Politics & Government

Judge halts shutdown of last Kentucky abortion clinic

A federal judge has halted the impending shutdown of the only clinic in Kentucky that performs abortions.

U.S. District Judge Greg Stivers issued a restraining order Friday that prevents Kentucky officials from revoking the license of the EMW Women’s Surgical Center in Louisville. The state has told the center it is out of compliance with state laws related to its agreements with a local hospital and ambulance service.

The American Civil Liberties Union filed suit this week to halt the shutdown. Two other abortion sites in Kentucky, an EMW clinic in Lexington and a Planned Parenthood in Louisville, stopped performing abortions last year.

Stivers said in his ruling that the clinic demonstrated its patients “would be immediately and irreparably harmed” without the court’s order. It expires in two weeks.

“Thankfully, Kentucky women will not have to face the frightening reality of seeing the last abortion clinic in their state close,” said Brigitte Amiri, an attorney for the ACLU, in a written statement. “While this is a relief, it is just the first victory in the legal battle. We will continue to fight to ensure that women in Kentucky, and throughout the country, can get the care that they need.”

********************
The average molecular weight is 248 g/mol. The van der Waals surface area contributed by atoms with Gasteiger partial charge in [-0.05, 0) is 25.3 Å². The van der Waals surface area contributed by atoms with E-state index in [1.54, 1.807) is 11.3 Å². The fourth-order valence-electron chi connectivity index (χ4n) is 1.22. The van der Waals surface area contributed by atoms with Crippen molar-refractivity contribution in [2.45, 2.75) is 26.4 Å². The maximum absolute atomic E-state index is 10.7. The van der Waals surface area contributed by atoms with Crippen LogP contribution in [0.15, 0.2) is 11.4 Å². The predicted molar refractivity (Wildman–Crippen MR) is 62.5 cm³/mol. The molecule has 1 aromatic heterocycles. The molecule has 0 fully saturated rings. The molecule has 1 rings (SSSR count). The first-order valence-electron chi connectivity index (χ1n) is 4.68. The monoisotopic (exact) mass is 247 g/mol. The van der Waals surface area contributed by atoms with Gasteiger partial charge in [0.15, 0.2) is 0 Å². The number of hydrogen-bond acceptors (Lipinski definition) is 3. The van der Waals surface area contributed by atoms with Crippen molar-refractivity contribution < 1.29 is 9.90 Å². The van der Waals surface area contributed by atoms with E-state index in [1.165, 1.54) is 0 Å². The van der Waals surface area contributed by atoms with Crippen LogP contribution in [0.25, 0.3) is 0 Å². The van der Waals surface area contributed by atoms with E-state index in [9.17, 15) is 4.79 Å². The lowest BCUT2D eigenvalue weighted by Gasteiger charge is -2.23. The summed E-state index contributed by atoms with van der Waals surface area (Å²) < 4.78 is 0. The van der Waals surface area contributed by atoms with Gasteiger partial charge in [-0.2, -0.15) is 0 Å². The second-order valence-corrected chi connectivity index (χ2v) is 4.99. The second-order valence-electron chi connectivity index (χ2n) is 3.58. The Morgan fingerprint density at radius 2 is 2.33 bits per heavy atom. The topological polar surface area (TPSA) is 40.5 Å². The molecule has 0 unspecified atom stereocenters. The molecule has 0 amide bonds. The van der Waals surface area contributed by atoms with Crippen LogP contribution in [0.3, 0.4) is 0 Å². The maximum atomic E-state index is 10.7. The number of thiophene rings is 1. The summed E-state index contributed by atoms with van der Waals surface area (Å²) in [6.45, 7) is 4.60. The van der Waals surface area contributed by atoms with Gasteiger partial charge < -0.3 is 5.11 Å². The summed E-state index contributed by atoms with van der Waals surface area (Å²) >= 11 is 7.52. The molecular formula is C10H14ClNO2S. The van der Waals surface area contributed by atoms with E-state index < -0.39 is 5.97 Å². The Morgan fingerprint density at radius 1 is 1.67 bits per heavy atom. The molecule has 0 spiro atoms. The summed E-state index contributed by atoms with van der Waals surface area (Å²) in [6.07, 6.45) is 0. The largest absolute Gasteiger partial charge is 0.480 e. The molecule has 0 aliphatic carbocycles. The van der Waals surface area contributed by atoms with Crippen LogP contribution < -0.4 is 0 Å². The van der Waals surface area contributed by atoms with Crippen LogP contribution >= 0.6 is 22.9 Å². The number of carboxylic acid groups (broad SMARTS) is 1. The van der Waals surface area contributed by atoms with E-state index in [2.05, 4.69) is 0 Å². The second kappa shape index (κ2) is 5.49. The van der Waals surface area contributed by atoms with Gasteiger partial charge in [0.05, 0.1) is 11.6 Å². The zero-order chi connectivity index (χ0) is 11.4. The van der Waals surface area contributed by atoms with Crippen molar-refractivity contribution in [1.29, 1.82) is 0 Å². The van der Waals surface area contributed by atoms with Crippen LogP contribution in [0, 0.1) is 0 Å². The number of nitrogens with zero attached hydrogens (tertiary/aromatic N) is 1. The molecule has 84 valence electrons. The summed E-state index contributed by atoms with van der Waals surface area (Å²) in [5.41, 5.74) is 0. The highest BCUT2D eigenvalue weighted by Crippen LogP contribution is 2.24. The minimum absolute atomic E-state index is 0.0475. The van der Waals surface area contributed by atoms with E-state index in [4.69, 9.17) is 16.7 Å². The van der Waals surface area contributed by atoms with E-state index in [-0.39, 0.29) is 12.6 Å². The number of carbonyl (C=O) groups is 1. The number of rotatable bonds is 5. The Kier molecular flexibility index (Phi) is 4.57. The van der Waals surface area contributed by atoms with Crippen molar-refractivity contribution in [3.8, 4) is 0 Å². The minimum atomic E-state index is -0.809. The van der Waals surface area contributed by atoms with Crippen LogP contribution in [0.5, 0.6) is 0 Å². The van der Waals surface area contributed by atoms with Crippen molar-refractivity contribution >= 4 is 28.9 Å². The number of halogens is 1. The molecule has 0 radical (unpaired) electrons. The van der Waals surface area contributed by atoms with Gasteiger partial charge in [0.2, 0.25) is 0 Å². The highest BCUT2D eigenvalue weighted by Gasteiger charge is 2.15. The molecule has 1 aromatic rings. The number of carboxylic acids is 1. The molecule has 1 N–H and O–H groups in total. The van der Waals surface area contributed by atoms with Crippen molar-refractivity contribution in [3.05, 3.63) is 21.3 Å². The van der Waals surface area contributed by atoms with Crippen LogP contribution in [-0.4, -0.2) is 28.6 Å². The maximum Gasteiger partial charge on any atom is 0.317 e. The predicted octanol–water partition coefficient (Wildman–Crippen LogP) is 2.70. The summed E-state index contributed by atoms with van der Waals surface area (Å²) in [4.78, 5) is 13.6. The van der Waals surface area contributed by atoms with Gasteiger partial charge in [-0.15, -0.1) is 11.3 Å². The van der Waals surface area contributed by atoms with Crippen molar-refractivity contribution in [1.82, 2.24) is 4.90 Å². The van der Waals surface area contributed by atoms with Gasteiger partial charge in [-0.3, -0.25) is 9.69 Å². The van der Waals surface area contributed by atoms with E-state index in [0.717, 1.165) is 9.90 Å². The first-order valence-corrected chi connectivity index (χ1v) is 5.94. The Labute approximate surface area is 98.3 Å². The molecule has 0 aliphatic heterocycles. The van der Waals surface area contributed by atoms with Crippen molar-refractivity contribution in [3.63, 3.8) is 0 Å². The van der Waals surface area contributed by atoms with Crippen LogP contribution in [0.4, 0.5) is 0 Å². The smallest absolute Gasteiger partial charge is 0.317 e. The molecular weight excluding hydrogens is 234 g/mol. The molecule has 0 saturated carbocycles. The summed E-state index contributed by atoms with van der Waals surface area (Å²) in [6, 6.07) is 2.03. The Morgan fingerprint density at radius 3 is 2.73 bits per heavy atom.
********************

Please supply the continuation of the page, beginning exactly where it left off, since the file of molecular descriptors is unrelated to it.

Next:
Doug Hogan, a spokesman for the Kentucky Cabinet for Health and Family Services, expressed disappointment over the court’s decision, saying EMW’s license was never in jeopardy.

“The cabinet had informed counsel for EMW no final decision would be made regarding the abortion facility’s license until the administrative due process hearing required by Kentucky statutory laws was complete,” Hogan said.

The cabinet threatened on March 13 to revoke EMW’s license to perform abortions as early as April 3 over alleged “technical” deficiencies in the clinic’s required transfer agreements with a hospital and ambulance service.

The abortion clinic has had its agreements with the University of Louisville Hospital and Mercy Ambulance on file with the cabinet for several years.

Daniel Desrochers and the Associated Press contributed to this story.

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